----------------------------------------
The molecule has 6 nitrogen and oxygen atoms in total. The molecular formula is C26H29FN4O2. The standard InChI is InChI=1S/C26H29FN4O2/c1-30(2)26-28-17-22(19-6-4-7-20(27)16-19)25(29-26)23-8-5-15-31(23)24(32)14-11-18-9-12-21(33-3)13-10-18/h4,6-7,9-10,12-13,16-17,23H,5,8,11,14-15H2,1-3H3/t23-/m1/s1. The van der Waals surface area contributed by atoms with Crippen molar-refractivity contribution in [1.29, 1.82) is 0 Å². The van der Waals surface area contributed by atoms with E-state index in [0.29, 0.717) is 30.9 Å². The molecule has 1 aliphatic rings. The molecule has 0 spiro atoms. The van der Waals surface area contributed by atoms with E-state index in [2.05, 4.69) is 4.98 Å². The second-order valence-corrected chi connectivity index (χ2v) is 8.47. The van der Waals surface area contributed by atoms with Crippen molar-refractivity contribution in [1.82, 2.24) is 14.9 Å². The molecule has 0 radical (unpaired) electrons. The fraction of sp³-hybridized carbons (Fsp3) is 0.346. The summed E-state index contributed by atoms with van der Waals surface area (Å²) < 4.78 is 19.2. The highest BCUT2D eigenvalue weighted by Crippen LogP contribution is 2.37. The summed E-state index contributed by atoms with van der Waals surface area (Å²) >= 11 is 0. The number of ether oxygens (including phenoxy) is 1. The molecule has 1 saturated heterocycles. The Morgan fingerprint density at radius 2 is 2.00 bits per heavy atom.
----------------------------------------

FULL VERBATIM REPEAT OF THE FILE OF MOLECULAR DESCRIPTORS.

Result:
The molecule has 6 nitrogen and oxygen atoms in total. The molecular formula is C26H29FN4O2. The standard InChI is InChI=1S/C26H29FN4O2/c1-30(2)26-28-17-22(19-6-4-7-20(27)16-19)25(29-26)23-8-5-15-31(23)24(32)14-11-18-9-12-21(33-3)13-10-18/h4,6-7,9-10,12-13,16-17,23H,5,8,11,14-15H2,1-3H3/t23-/m1/s1. The van der Waals surface area contributed by atoms with Crippen molar-refractivity contribution in [1.29, 1.82) is 0 Å². The van der Waals surface area contributed by atoms with E-state index in [0.29, 0.717) is 30.9 Å². The molecule has 1 aliphatic rings. The molecule has 0 spiro atoms. The van der Waals surface area contributed by atoms with E-state index in [2.05, 4.69) is 4.98 Å². The second-order valence-corrected chi connectivity index (χ2v) is 8.47. The van der Waals surface area contributed by atoms with Crippen molar-refractivity contribution in [1.82, 2.24) is 14.9 Å². The molecule has 0 radical (unpaired) electrons. The fraction of sp³-hybridized carbons (Fsp3) is 0.346. The summed E-state index contributed by atoms with van der Waals surface area (Å²) < 4.78 is 19.2. The highest BCUT2D eigenvalue weighted by Crippen LogP contribution is 2.37. The summed E-state index contributed by atoms with van der Waals surface area (Å²) >= 11 is 0. The number of ether oxygens (including phenoxy) is 1. The molecule has 1 saturated heterocycles. The Morgan fingerprint density at radius 2 is 2.00 bits per heavy atom.